Vanhoenacker. As someone whose fascination with flight never ebbed in the first place, I’m glad that aviation is having a cultural moment. There are probably a lot of factors, but one is surely the new aircraft that have been introduced in the last few years. Both the Airbus A380 (the enormous, four-engine, double-decker jet) and the Boeing 787 (the super-efficient twin-jet known as the Dreamliner) have enjoyed the kind of press that surprised even a fan of aviation like me. And—this is pure speculation—it might also be a kind of reaction to the rhetoric that surrounded the Internet boom. Perhaps we’re rediscovering the physical planet and the importance of travel after so many years of wonder at and exploration of the online world.
Longitude. What inspired you to write a book about flight?
Vanhoenacker. When I was a kid, you could go into the cockpit and talk to the pilots during flight. That’s not possible anymore. The book is my attempt to share on paper what I would share if you could come up to the cockpit, as I did so often in the old days. I’ve never met a pilot who says they regret their career choice—that’s quite something, and I wanted to describe why that might be.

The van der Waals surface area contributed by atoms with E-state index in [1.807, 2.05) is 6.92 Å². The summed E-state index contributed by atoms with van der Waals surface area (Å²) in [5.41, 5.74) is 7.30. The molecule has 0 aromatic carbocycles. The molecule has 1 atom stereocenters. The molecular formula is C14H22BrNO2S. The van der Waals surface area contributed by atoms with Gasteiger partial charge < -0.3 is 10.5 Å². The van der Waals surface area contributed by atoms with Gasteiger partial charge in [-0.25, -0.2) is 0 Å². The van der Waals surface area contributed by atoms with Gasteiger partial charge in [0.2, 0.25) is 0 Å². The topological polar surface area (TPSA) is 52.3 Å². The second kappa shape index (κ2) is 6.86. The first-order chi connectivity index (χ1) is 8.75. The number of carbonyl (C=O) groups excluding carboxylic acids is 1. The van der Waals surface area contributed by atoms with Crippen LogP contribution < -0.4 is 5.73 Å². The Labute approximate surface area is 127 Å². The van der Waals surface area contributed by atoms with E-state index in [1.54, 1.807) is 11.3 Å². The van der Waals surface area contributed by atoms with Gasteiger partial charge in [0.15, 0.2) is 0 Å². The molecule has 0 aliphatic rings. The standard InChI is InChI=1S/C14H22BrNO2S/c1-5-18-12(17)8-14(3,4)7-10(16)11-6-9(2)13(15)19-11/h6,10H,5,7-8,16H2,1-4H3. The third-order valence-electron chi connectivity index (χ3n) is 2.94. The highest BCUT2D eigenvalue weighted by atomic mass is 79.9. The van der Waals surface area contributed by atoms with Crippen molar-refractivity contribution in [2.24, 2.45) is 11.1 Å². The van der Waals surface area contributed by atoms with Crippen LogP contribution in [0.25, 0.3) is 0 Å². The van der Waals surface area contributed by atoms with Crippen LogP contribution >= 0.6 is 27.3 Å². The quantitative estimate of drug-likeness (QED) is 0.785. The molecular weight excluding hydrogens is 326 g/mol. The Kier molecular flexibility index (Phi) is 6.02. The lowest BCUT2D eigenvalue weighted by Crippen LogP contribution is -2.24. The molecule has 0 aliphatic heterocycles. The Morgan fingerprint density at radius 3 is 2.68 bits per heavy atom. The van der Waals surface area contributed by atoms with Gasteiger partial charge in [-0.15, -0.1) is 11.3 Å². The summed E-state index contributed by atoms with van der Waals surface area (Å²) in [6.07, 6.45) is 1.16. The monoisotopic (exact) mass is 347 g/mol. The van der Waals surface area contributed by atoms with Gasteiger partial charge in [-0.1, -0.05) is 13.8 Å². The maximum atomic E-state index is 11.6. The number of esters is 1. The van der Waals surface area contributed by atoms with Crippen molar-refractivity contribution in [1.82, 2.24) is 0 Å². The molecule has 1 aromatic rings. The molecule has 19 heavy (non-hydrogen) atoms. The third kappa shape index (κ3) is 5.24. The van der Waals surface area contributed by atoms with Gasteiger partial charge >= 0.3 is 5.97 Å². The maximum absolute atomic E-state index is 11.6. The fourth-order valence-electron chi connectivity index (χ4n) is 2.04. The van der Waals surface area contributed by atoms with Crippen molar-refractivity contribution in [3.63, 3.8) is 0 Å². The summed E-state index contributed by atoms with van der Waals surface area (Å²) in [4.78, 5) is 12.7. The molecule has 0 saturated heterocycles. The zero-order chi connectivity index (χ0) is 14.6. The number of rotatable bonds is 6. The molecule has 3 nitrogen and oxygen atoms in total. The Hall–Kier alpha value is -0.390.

Longitude. We like to ask authors if they prefer window seat or aisle. We can already guess your preference, as in your book you describe the “wonders of the window seat,” AND you have an incredible gallery of window seat photos on your website, but what would you say to aisle-huggers? (Readers who'd like to contribute to the gallery can send their photos to email@example.com).
Vanhoenacker. Well, on some airplanes, even aisle-huggers can get a pretty vivid experience of flight. The new 787 Dreamliner has absolutely enormous windows. The first time I flew on it, I was in a middle seat, and even there I felt at times as if I was “on deck” of a ship—that’s how much the larger windows change the experience. I hope to fly this plane someday as a pilot, but in the meantime I’ll make the most of it as a passenger. If you’re not on a 787, one of my favorite things to do in any seat is to go to the moving map channel and then read up on the places you’re flying near (online if you've got in-flight wi-fi, or offline using an app like Wiki Offline that stores all the text of Wikipedia on your phone).